Prepping For SENSORY Halloween experiences
If your child has a sensitive sensory system, it’s best to prep them for new experiences and they can ground themselves and self-regulate before hand. Perhaps jumping on the trampoline, or on the couch if that’s your thing, before going Trick-of-Treating will help cam them. Talk to them before scary characters jump out of the bushes, or watch YouTube videos of carving pumpkins so they’re aware that the pumpkin guts are slimy and full of seeds.
Pick a costume with your child that caters to their sensory preferences.
Do they love heavy vests and blankets? Than perhaps a heavy costume will be beneficial like the Hulk or you can weigh down that Woody vest.
Does your child hate hats or anything touching their head? Then a costume that covers them from the neck down is best.
What about scratchy fabrics or seams? Take time to cover those with a soft fabric or purchase an undergarment that will protect their highly reactive skin.
Do they have concerns about people hugging or touching them? Some kids do not like other people in their personal space and so cardboard box costumes can be favorable. There are so many great options we’ve listen on our Pinterest page for anyone who wants to DIY. If you prefer to purchase a costume, perhaps Minecraft, a box of Crayons, or Nerds, a robot, an iPod, will give your child a feeling of safety and security. There are many to choose from that can keep your child’s core and trunk protected. They may not want to wear the hat or helmet and that’s okay, the costume neck down is enough. Or if they want to do a joint costume with a friend then maybe peanut butter & Jelly would be fun (the costumes are NOT connected). *Please find amazon.com affiliate links below.
Are most costumes too complicated for your child and bulky? Try pajama costumes from the Disney store where your child can be Doc McStuffins or Buzz Lightyear (amazon.com affiliate links provided) and then climb directly into bed. Huge bonus is they can wear these jammies all winter. Score!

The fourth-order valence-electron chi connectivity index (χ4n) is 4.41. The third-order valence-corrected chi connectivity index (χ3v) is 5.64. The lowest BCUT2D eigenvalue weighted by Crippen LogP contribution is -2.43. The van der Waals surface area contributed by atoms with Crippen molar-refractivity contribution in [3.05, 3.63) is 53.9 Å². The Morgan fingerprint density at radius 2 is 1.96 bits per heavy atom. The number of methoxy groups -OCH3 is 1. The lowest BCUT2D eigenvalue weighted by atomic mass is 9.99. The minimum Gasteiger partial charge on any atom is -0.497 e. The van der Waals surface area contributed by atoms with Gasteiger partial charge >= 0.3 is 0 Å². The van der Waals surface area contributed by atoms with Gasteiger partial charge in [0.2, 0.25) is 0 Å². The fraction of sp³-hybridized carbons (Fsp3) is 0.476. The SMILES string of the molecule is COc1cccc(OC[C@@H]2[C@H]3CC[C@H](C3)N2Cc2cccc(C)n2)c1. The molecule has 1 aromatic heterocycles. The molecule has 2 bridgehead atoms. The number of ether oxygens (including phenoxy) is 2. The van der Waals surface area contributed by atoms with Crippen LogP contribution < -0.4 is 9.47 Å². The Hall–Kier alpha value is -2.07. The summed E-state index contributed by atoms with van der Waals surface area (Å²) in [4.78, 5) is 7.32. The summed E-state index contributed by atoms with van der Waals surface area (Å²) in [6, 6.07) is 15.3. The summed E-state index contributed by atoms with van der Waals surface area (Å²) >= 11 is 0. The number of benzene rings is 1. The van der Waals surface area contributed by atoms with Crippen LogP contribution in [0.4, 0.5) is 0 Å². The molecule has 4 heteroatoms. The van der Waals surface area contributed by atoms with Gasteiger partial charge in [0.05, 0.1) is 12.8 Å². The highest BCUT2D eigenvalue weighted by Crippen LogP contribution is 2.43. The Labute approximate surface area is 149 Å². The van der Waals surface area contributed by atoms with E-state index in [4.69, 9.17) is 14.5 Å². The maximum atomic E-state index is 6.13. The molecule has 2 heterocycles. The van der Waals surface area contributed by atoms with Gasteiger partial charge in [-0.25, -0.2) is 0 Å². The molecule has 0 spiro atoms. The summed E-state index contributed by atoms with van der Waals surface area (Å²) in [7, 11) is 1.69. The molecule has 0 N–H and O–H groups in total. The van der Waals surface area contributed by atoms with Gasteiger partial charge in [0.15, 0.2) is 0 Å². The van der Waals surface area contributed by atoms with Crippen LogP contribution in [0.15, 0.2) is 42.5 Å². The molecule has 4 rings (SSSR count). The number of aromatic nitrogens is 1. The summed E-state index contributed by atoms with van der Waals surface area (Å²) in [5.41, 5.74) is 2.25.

Does your child need fidgets? Something in their hands to keep them focused and calm? Try props! If they’re going to be a clown arm them with fidget balls to juggle. If they’re going to be a zookeeper, let them carry a lion stuffed animal (or their favorite). I’m a huge fan of the Harry Potty Wizard trio, and wizards in general – give them a wand.
Here are some Halloween Costume MISTAKES I have made in the past.
I purchased a Gingy costume that my son loved, but the head was too big and kept falling over. We had to put metal coat hangers to keep it up. Epic FAIL, he refused to wear it. Make sure the costume isn’t too big or heavy!
Sharp weapons (or any weapons). My son prefers to have his hands occupied, but a sword is a horrible idea, especially around other little kids. Keep the props limited to safe toys and fidgets.
Too hot!?!? While some costumes are adorable, they’re just to hot, especially inside with heaters on. Error on the side of cool when picking a costume as kids get overheated when they’re excited and running around. Pick breathable fabrics if possible.
Sensory Play and Crafts
Carving and decorating pumpkins is a fabulous Fall tradition for many families. Get your sensory craving kiddos to dig deep in the pumpkin with their hands, feeling the slimy goo and textures of pumpkin guts and seeds. If they are touch adverse, perhaps rubber gloves or even a Ziplock bag over your child’s hand will ease them into tolerating the feel of pumpkin insides. Make sure to supervise any young child when using plastic bags!
There are endless amounts of sensory play for the holidays. Sensory bins full of plastic spiders, licorice ropes, squishy eyeballs, and cotton balls ghost droppings. Pumpkin Playdough to strengthen their fingers for fine motor activities and stimulate their olfactory sense. Check out our Pinterest Sensory Holiday board for more ideas.
Follow Peace Autism And Love’s board Sensory Holidays on Pinterest.
As always, ease your SPD child into sensory activities as forcing only creates fear. Often kids will be motivated by fun and new activities, so just show them a few and see what they gravitate towards. If they’re terrified of being wrapped in toilet paper to look like a Mummy, then save that for a year when they’re able to tolerate the touch of Charmin on their skin. Sometimes they will want to watch you play first, to see that it is safe and won’t harm them. Perhaps you can play calming music in the background and keep the lights dim as to not overstimulate.
With all things sensory, people need breaks and a cut off time when everyone calls it a day and goes home. Don’t push your child to their sensory limits this month because it takes our bodies too long to recover. Plan to Trick-or-Treat for an hour if you think that is all your child can tolerate. Or visit a Halloween party for 45 minutes and then disappear. Set a time when you will turn off your porch light and stop answering the door, leaving your bowl of candy outside for the neighborhood kids to swoop up. Remember that all good things come to an end and it’s better to end the night on a successful note then to wait for a meltdown. Please find our article on Autism and Halloween! And our Disneyland Halloween article here.